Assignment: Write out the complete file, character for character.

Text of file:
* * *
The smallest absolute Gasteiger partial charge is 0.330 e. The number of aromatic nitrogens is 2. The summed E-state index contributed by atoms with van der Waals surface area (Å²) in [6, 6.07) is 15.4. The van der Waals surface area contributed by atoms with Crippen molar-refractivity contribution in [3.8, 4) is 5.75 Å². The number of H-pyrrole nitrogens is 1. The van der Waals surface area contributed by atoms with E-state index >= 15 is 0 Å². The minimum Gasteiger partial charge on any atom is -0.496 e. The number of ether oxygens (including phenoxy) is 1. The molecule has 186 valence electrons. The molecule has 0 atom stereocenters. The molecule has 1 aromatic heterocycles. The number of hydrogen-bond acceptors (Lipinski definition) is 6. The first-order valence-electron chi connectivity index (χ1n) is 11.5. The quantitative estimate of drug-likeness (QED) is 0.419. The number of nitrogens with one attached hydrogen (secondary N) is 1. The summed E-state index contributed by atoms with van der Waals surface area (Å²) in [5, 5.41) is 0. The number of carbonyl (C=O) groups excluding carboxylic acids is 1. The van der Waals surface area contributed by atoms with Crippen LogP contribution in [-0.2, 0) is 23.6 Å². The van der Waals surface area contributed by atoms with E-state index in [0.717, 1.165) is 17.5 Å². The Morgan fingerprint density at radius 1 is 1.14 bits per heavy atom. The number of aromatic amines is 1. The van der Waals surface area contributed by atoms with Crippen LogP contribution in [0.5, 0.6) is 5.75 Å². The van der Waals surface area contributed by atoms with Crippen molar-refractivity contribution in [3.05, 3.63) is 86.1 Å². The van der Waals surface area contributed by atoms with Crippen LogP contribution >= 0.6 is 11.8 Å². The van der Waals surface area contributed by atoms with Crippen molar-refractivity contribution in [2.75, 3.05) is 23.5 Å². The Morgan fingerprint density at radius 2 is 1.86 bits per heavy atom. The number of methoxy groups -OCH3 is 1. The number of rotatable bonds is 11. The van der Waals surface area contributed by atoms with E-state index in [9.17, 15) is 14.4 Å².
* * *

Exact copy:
The smallest absolute Gasteiger partial charge is 0.330 e. The number of aromatic nitrogens is 2. The summed E-state index contributed by atoms with van der Waals surface area (Å²) in [6, 6.07) is 15.4. The van der Waals surface area contributed by atoms with Crippen molar-refractivity contribution in [3.8, 4) is 5.75 Å². The number of H-pyrrole nitrogens is 1. The van der Waals surface area contributed by atoms with E-state index >= 15 is 0 Å². The minimum Gasteiger partial charge on any atom is -0.496 e. The number of ether oxygens (including phenoxy) is 1. The molecule has 186 valence electrons. The molecule has 0 atom stereocenters. The molecule has 1 aromatic heterocycles. The number of hydrogen-bond acceptors (Lipinski definition) is 6. The first-order valence-electron chi connectivity index (χ1n) is 11.5. The quantitative estimate of drug-likeness (QED) is 0.419. The number of nitrogens with one attached hydrogen (secondary N) is 1. The summed E-state index contributed by atoms with van der Waals surface area (Å²) in [5, 5.41) is 0. The number of carbonyl (C=O) groups excluding carboxylic acids is 1. The van der Waals surface area contributed by atoms with Crippen LogP contribution in [-0.2, 0) is 23.6 Å². The van der Waals surface area contributed by atoms with E-state index in [0.717, 1.165) is 17.5 Å². The Morgan fingerprint density at radius 1 is 1.14 bits per heavy atom. The number of aromatic amines is 1. The van der Waals surface area contributed by atoms with Crippen LogP contribution in [0.5, 0.6) is 5.75 Å². The van der Waals surface area contributed by atoms with Crippen molar-refractivity contribution in [3.05, 3.63) is 86.1 Å². The van der Waals surface area contributed by atoms with Crippen LogP contribution >= 0.6 is 11.8 Å². The van der Waals surface area contributed by atoms with Crippen molar-refractivity contribution in [2.75, 3.05) is 23.5 Å². The Morgan fingerprint density at radius 2 is 1.86 bits per heavy atom. The number of methoxy groups -OCH3 is 1. The number of rotatable bonds is 11. The van der Waals surface area contributed by atoms with E-state index in [9.17, 15) is 14.4 Å².